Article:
Baseball On My Brain

When a bad baseball season (or two) consumes you

This might possibly be my worst year in or around baseball. Which I really can’t complain about, because heck – it’s baseball. It beats a lot of things I could be doing with my time, so I don’t expect a big collective boo-hoo.

But between my own baseball team, currently 2-15 and on a 3-game streak of giving up 20 or more runs in a game, and the Mariners, 46-80 and on a 6 game losing streak, I haven’t had much to get excited about when it comes to performance.

In some ways, all I can say is “Thank God for the Washington Nationals,” because at least they are worse than we are. But all that means at the end of the day is that they’ll end up with the top draft pick in the 2009 draft, which really doesn’t help our situation. Being mediocre is the worst thing you can be; but being the second-worst team in baseball is, well, a pretty close second.

Unfortunately, my adult league team is the equivalent of the Washington Nationals. Not much to rejoice about there.

Identifying with a team’s successes and failures is one of the most unique aspects of sports – especially in that you don’t see it nearly as prevalently with other things. How many times do you see people feeling down because their symphony orchestra is having a bad season?

There’s an insight I’m trying to get to – but it’s kind of hard to explain, much like the seasons of these two teams. But both of them have taken their toll on me – and at times I really wonder why, while at other times I seem to know exactly why.

We get emotionally involved – and emotions can be tiring. Baseball, for as much as some people don’t want it to be, is emotional – at least to me it is. You don’t want it to run your life, but in some ways, if you get too involved, it does.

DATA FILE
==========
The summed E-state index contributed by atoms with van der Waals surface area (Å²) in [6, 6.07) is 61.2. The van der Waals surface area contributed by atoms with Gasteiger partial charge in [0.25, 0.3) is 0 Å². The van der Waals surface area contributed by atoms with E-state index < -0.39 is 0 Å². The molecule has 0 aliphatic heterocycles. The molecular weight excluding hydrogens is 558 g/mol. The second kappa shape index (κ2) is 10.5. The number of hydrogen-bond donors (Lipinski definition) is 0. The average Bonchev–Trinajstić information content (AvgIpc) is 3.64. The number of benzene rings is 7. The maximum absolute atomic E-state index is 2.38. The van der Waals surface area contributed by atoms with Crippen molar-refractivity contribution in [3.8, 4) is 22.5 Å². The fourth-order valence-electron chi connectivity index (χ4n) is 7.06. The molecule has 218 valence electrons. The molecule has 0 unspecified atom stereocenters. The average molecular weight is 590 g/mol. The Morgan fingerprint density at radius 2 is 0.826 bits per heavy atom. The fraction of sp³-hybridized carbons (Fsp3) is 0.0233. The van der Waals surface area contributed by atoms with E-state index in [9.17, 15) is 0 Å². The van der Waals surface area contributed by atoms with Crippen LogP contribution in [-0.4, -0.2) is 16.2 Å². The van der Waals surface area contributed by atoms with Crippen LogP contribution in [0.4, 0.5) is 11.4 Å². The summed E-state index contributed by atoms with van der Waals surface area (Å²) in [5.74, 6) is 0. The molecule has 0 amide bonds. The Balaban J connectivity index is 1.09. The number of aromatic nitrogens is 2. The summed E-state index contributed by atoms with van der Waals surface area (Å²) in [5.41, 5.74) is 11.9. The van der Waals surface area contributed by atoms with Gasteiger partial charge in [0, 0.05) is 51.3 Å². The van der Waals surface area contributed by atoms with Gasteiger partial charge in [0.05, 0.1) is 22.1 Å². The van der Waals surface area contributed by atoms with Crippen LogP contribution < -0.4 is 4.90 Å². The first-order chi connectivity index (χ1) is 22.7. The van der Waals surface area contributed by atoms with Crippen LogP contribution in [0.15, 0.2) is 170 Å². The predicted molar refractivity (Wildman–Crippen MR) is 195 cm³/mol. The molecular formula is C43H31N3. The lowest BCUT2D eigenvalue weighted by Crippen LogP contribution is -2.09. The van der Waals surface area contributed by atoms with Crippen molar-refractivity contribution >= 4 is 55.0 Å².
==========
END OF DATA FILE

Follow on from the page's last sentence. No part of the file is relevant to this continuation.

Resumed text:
To call upon Jim Bouton, baseball’s got me in its hand, and it’s squeezing pretty tight right now.

Onto other things though…

A couple articles caught my eye recently — this one from the NY Times about the founder of Little League and their guidelines about paying to play, and this piece, also from the NY Times, that captures the vibe of an old-time autograph collector.

Also – if you get a chance to pick up the August 25, 2008 issue of ESPN The Magazine, read Buster Olney’s article about “hired guns.” Within that article in a bottom sidebar is an intersting look at the behind-the-scenes process of getting Manny Ramirez to L.A. and the Dodgers.

Speaking of that issue – it was also their college football preview issue. Maybe I’m being a bit oversensitive, but to only see one serious baseball article in the issue as we traverse through August and into the final five to six weeks of the season is a bummer. I get that a lot of people are into college football, but to think that baseball is almost non-existent at this time of year is disappointing. Maybe I should write to them and request more baseball coverage. I’ll think about it and let you know what I decide to do.


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